What to Eat Before and After Workouts to Lose Weight

What you eat is important too, especially before and after your workout. What you eat before affects performance, and what you eat afterward is necessary to build calorie-burning muscle and replenish stored carbs.

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Workout Calories for Losing Weight

When you work out, your body burns extra calories, which is what you want when you’re trying to lose weight. A 154-pound person burns 280 calories an hour walking at a pace of 3.5 miles per hour, and 590 calories jogging for an hour at a pace of 5 mph. A pound of fat contains 3,500 calories, so a 154-pound person would have to walk 12.5 hours or jog six hours to lose that 1 pound.

According to a 2012 article published in Obesity Review, some people who exercise don’t lose as much weight as expected from their workouts because they may not be burning as many calories as predicted and they may eat more calories. If you’re working out to lose weight, you need to consider the total number of calories you consume in an entire day, in addition to the number of calories you burn. The National Heart, Lung and Blood Institute says most active men and women can safely lose weight consuming 1,500 calories to 1,800 calories a day.

Before-Workout Eating

When you work out, what you should eat before depends on. Ideally, you should eat a healthy “mixed” meal, which means a meal with carbs, protein and fat, about three hours before your workout so your muscles have the energy necessary to push through. Good options include a turkey and cheese sandwich on whole-wheat bread with an apple and a nonfat yogurt, whole-wheat pasta with turkey meatballs and a salad, or baked potato stuffed with broccoli, low-fat cheese and pinto beans with an orange.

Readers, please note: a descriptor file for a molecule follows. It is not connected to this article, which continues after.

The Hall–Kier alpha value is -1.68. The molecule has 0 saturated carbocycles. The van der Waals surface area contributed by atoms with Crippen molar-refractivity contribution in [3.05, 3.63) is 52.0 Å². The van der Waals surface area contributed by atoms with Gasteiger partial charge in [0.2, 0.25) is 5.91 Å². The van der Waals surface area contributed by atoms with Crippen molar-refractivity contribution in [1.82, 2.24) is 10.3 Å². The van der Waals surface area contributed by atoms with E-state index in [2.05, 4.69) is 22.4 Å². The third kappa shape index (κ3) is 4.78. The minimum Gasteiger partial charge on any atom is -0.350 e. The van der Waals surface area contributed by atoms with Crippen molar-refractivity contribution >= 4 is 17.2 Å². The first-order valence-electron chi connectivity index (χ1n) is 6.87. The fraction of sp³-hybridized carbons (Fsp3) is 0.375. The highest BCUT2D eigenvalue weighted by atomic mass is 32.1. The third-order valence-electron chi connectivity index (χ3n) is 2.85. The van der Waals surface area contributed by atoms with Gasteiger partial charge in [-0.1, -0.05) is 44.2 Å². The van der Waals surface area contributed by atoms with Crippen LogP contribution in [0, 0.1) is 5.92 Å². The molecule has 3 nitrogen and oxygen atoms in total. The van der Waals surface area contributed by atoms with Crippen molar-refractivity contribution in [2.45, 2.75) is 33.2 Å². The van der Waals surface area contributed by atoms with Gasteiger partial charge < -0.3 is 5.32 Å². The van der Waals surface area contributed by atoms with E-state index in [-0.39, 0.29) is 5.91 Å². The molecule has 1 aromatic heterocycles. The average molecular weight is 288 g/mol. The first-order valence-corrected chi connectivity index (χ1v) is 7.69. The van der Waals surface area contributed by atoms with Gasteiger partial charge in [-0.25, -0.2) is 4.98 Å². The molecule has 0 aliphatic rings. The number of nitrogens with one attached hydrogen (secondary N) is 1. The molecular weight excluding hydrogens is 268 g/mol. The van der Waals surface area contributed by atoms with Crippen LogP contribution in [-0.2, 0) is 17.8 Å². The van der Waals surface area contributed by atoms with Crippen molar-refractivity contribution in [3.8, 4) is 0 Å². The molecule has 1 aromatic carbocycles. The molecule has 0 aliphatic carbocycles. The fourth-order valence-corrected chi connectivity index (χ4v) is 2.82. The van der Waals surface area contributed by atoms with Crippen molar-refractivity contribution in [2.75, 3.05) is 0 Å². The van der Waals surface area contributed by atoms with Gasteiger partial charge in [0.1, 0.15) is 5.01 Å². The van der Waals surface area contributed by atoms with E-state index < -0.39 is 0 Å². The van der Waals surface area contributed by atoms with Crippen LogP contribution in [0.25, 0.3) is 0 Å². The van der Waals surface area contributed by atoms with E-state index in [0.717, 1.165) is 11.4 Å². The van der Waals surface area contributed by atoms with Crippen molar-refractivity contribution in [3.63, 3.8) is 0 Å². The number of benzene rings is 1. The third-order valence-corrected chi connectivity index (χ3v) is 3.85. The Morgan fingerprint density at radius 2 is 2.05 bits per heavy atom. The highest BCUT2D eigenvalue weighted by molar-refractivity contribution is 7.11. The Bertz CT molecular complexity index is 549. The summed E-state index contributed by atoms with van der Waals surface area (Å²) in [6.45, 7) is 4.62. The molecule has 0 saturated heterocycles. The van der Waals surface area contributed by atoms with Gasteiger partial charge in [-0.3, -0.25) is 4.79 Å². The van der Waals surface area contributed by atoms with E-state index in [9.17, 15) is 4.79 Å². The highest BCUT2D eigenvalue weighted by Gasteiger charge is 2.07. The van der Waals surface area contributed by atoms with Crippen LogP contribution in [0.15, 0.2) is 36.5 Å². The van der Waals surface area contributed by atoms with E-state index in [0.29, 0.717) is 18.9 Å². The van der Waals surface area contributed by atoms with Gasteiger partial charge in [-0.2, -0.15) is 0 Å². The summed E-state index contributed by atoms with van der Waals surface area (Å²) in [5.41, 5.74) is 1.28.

If you work out in the morning, you may not have the three hours necessary to fully digest a meal, in which case you may be better off eating an easy-to-digest carb with a little protein about 30 minutes before your workout– a hard-boiled egg and crackers, a toasted bagel with a slice of low-fat cheese or nonfat Greek yogurt with sliced peaches. Foods high in fat and fiber are difficult to digest and should be avoided right before your workout.

If you’re not properly fueled, you may tire quickly, which may affect the intensity and length of your workout. Because blood flows to your muscles during your workout, eating a big meal too close to exercising may lead to poor digestion and cramping.

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After-Workout Eating

The more muscle you have, the more calories your body burns, even at rest, which may help your weight-loss efforts. The meal following your workout should include carbs and protein to help build muscle and replace glycogen stores.

Don’t Forget to Drink

What you drink before and after you work out is as important as what you eat. You should drink up to 20 ounces of water three to four hours before your workout, and another 8 ounces 30 minutes before.

Beware of Workout Foods

What you eat before affects performance, and what you eat afterward is necessary to build calorie-burning muscle and replenish stored carbs. According to a 2012 article published in Obesity Review, some people who exercise don’t lose as much weight as expected from their workouts because they may not be burning as many calories as predicted and they may eat more calories. Because blood flows to your muscles during your workout, eating a big meal too close to exercising may lead to poor digestion and cramping.

Ideally, you should eat a healthy “mixed” meal, which means a meal with carbs, protein and fat, about three hours before your workout so your muscles have the energy necessary to push through. It’s OK to eat these foods– however, like everything you include in your weight-loss diet, be sure to count the calories, even from foods marketed to help improve your workout.

From sports drinks to protein bars, there are a plethora of nutrition products touted to help make your workouts easier and promote recovery. It’s OK to eat these foods– however, like everything you include in your weight-loss diet, be sure to count the calories, even from foods marketed to help improve your workout.

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Copywright by  Katie W. Poynter


 

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